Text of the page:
Grass roots freedom can encourage built quality

Alex Morton's defence of a market-oriented system as the guarantor of quality in design (see related links) slides over two essential points.

First, he cites development from the past as examples of high-quality design generated without the benefit of a planning system. Which conveniently neglects the fact that the free market in the 18th and 19th centuries produced some of the worst construction and housing in history. We can admire the good bits now, because reformers and planners had the sense to knock the bad stuff down and legislate against the worst abuses.

But this is not to fall into the trap set by Morton to say the answer is more design control. The opposition he sets up between freedom and planning is disingenuous. The status quo doesn't offer freedom of the individual so much as freedom for the large speculative house builders who produce the majority of the housing in this county.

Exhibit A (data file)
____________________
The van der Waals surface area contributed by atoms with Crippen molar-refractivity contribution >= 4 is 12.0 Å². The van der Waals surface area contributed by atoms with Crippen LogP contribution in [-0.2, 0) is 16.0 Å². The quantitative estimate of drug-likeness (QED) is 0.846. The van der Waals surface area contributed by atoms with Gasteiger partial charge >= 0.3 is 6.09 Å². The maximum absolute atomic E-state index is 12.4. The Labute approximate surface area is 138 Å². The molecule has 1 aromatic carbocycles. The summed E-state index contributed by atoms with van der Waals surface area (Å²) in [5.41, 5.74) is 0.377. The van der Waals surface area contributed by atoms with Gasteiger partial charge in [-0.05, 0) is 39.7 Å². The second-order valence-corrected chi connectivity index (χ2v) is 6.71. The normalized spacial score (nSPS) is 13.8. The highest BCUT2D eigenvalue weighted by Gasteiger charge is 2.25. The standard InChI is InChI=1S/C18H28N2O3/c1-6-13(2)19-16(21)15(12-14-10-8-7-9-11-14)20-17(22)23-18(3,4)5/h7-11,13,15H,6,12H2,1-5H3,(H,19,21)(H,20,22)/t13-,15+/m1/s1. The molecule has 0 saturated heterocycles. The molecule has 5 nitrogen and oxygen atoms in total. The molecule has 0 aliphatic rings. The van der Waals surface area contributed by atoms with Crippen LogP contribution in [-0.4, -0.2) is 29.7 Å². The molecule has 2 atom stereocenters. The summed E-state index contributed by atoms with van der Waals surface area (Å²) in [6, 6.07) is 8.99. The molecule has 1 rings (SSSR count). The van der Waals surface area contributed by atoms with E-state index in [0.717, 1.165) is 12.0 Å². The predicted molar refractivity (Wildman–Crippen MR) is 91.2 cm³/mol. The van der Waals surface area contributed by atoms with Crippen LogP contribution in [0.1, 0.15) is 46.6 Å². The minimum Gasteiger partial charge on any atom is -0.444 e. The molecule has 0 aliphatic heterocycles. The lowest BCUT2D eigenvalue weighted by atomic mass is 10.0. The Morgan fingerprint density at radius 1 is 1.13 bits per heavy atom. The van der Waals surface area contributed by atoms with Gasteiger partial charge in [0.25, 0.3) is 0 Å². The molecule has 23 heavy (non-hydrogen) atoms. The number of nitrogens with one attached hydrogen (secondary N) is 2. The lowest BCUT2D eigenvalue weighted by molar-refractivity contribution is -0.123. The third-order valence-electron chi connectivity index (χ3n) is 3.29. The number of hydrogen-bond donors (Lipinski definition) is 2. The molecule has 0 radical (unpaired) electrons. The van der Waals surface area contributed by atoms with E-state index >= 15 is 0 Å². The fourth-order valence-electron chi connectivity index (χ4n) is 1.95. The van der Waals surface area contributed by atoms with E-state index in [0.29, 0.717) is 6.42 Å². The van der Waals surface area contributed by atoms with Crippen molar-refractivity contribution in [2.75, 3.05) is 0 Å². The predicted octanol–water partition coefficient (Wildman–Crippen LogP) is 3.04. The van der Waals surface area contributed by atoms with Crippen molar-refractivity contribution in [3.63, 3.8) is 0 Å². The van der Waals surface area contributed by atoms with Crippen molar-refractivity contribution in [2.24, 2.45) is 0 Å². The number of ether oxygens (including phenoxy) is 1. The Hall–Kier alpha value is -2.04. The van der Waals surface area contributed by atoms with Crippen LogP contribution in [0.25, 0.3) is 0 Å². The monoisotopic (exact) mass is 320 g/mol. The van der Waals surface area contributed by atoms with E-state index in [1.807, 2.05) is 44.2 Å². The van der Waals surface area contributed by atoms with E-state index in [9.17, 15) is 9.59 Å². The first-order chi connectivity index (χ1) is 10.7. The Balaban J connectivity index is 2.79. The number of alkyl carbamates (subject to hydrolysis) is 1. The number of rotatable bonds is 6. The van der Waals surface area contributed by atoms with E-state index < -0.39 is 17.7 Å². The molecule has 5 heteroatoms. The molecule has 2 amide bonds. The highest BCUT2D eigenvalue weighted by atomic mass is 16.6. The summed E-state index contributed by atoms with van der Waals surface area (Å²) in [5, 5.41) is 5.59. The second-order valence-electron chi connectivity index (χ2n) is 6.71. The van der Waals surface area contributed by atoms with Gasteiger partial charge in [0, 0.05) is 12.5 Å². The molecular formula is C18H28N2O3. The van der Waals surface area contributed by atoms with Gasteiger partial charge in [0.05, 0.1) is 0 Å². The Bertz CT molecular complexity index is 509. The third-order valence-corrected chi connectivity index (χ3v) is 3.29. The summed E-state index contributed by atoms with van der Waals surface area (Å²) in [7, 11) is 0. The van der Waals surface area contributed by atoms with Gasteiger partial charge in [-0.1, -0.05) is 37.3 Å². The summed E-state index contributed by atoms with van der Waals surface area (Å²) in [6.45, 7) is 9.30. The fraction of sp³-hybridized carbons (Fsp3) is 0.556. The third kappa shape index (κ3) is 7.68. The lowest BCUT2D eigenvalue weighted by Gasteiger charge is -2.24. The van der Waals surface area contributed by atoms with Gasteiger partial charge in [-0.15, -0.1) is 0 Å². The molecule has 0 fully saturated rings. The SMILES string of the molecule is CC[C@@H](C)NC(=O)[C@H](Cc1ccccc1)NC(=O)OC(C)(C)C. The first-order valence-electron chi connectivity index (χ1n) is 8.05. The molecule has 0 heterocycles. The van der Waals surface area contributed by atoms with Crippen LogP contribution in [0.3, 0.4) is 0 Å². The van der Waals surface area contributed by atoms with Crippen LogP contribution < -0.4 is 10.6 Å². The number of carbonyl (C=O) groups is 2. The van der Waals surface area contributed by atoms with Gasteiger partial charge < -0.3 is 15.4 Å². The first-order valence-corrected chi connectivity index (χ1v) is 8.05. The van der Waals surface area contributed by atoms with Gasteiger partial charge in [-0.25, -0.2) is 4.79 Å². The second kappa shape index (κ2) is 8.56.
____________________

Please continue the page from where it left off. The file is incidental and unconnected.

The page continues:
Only ten per cent of housing in the UK is self-build, compared to 60 per cent in countries such as Italy, France and Germany. It is no accident that self-build in those countries is facilitated by a planning system with often very rigorous design controls and in many cases up front funding of infrastructure by the local authority.

Freedom of the individual would be great and most definitely can lead to higher design quality. What's necessary to realise that freedom is access to land, funding for infrastructure and an ecosystem of small-scale builders and designers for individuals to exercise it.

Karl Kropf, director, Built Form Resource.

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